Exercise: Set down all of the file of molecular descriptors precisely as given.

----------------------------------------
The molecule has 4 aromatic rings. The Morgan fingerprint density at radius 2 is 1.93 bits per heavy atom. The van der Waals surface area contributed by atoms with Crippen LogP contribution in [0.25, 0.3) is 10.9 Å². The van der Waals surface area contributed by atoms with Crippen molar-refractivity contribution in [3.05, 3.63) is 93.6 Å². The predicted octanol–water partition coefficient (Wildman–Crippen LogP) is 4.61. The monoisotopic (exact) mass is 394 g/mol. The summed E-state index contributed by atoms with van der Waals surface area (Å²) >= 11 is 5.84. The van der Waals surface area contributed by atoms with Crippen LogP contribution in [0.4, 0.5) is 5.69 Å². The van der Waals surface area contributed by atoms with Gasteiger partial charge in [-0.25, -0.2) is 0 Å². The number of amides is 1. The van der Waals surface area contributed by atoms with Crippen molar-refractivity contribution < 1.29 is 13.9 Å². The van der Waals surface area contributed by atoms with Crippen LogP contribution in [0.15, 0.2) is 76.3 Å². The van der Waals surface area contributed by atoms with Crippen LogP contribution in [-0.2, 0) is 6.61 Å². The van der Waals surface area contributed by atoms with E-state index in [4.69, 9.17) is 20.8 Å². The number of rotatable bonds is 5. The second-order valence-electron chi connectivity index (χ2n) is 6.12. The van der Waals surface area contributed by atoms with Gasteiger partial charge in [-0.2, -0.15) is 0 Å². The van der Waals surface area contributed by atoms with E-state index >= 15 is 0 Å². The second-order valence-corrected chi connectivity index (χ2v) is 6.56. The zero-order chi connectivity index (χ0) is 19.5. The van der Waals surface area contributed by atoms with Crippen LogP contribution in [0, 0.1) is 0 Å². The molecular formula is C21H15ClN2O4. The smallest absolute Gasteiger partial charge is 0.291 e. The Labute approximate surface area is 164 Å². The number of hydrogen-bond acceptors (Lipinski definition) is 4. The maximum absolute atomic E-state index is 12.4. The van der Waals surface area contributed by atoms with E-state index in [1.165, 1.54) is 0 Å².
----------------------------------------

The molecule has 4 aromatic rings. The Morgan fingerprint density at radius 2 is 1.93 bits per heavy atom. The van der Waals surface area contributed by atoms with Crippen LogP contribution in [0.25, 0.3) is 10.9 Å². The van der Waals surface area contributed by atoms with Crippen molar-refractivity contribution in [3.05, 3.63) is 93.6 Å². The predicted octanol–water partition coefficient (Wildman–Crippen LogP) is 4.61. The monoisotopic (exact) mass is 394 g/mol. The summed E-state index contributed by atoms with van der Waals surface area (Å²) >= 11 is 5.84. The van der Waals surface area contributed by atoms with Crippen LogP contribution in [0.4, 0.5) is 5.69 Å². The van der Waals surface area contributed by atoms with Gasteiger partial charge in [-0.25, -0.2) is 0 Å². The number of amides is 1. The van der Waals surface area contributed by atoms with Crippen molar-refractivity contribution < 1.29 is 13.9 Å². The van der Waals surface area contributed by atoms with Crippen LogP contribution in [0.15, 0.2) is 76.3 Å². The van der Waals surface area contributed by atoms with Crippen LogP contribution in [-0.2, 0) is 6.61 Å². The van der Waals surface area contributed by atoms with E-state index in [4.69, 9.17) is 20.8 Å². The number of rotatable bonds is 5. The second-order valence-electron chi connectivity index (χ2n) is 6.12. The van der Waals surface area contributed by atoms with Gasteiger partial charge in [-0.2, -0.15) is 0 Å². The van der Waals surface area contributed by atoms with E-state index >= 15 is 0 Å². The second-order valence-corrected chi connectivity index (χ2v) is 6.56. The zero-order chi connectivity index (χ0) is 19.5. The van der Waals surface area contributed by atoms with Crippen LogP contribution in [0, 0.1) is 0 Å². The molecular formula is C21H15ClN2O4. The smallest absolute Gasteiger partial charge is 0.291 e. The Labute approximate surface area is 164 Å². The number of hydrogen-bond acceptors (Lipinski definition) is 4. The maximum absolute atomic E-state index is 12.4. The van der Waals surface area contributed by atoms with E-state index in [1.165, 1.54) is 0 Å².